- Behaviour strategies – working with individuals and/or their parents, carers, teachers, to encourage appropriate behaviours and reduce or eliminate inappropriate behaviours
- Social skills – working with individuals and/or parents/family members to encourage social skills
- Help with anxiety and mood – working with individuals and/or parents/family members to help with relaxation and mood improvement
- Planning and monitoring – developing a plan that other therapists, teachers and family members implement with the individual
- Support – assistance for other family members including parents and siblings to cope with the demands that living with an individual with ASD places on the whole family
To provide the best possible assistance to individuals with an ASD, we recommend that psychologist attend training and read more about the disorder.
Psychiatrists and Autism Spectrum Disorders
A psychiatrist assesses an individual’s physical and mental health and development and looks for any medical conditions that may be associated with ASDs.
The psychiatrist may order further tests, such as blood tests, to help diagnose certain conditions. Psychiatrists will also ask the individual or their family members questions about their development and the family history to help them to make a diagnosis of an ASD.
Psychiatrists may also diagnose mental illnesses such as depression or anxiety, which individuals with ASD may also display. It is important that psychiatrists making a diagnosis have a good understanding of ASDs and other developmental disorders.
After the diagnosis Psychiatrists will continue to monitor their patients’ progress and development. They may make referrals to other professionals, such as psychologists or speech pathologists.
In some case Psychiatrists may prescribe medications for their patients. There are no medications to treat ASDs themselves, but medications may help with associated problems, such as anxiety, depression, inattention and sleep problems.
Training and Events Information
AdviceLine – advice for professionals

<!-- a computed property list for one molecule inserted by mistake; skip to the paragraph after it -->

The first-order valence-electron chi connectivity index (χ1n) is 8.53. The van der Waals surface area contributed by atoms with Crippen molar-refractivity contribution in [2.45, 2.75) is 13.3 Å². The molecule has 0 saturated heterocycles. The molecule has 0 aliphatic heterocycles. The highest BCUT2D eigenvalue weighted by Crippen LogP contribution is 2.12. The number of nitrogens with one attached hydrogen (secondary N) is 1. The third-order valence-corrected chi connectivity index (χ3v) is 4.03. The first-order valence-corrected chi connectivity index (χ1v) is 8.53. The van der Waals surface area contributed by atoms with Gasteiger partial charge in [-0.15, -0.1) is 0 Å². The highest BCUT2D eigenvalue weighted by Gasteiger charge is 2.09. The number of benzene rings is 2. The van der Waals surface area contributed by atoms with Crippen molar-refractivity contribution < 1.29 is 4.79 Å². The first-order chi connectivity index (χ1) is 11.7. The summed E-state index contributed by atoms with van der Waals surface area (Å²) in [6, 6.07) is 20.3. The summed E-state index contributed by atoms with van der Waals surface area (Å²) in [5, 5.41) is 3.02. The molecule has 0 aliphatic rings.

Paediatricians and Autism Spectrum Disorders
Paediatricians who specialise in Autism Spectrum Disorders are part of the multi-disciplinary team that makes a diagnosis of ASDs in children and adolescents up to 17 years old.
Paediatricians assess children’s health and development and look for any medical conditions that may be associated with ASDs. They may order further tests, such as blood tests, to help diagnose these conditions. Paediatricians will also ask parents questions about their children’s development and the family history, to help them to make the diagnosis.
It is important that paediatricians making a diagnosis have a good understanding of ASDs and other developmental disorders.
After the diagnosis paediatricians will continue to monitor their patients’ progress and development. They may make referrals to other professionals, such as psychologists or speech pathologists. In some case they may prescribe medications for their patients.
There are no medications to treat ASDs themselves, but medications may help with associated problems, such as anxiety, depression, inattention and sleep problems.
Neurologists and Autism Spectrum Disorders
Autism Spectrum Disorder (ASD) is a neurodevelopmental disorder and it may be the case that individuals with certain characteristics of ASD are referred to neurologists for assistance.
Neurologists may also be asked to conduct tests such as EEGs and MRIs ion individuals with ASDs to assess for the presence of any underlying or associated brain abnormalities or to make a differential diagnosis between ASDs and other conditions that may have similar symptoms.
While there are no specific neurological tests for ASDs, neurological conditions such as epilepsy and tuberous sclerosis can be present in individuals with ASDs. Neurologists need to be aware of the characteristics of individuals with ASDs that may make it more difficult for them to cope with or cooperate with neurological testing
Read more online or contact our AdviceLine for assistance.
Maternal and Child Health Nurses, Practice Nurses, School Nurses and Autism Spectrum Disorders
As with GPs, nurses are well placed to notice developmental and behavioural differences in children, especially those who have the time to observe children regularly, as is the case in schools, local practices and child health centres.
It is therefore important to have a good understanding of Autism Spectrum Disorders and to be able to identify characteristics that may signal the presence of an ASD, and to refer parents to their GP or to a paediatrician for further assistance.
Contact our AdviceLine if you have specific questions or need further advice.
Dentists and Autism Spectrum Disorders
One of the characteristics often present in individuals with an ASD is a difference in their responses to sensory stimuli – individuals may be hypersensitive or hyposensitive. This can make a visit to the dentist a lot more of an issue than it is for the general population.
If you are notified that your patient has an ASD, you can familiarise yourself with the disorder so that you know how to help them.
Find out more about Autism Spectrum Disorders
You may not be notified that your patient has an ASD or you may be told that they have sensory issues. If so, read more online or contact our AdviceLine for assistance.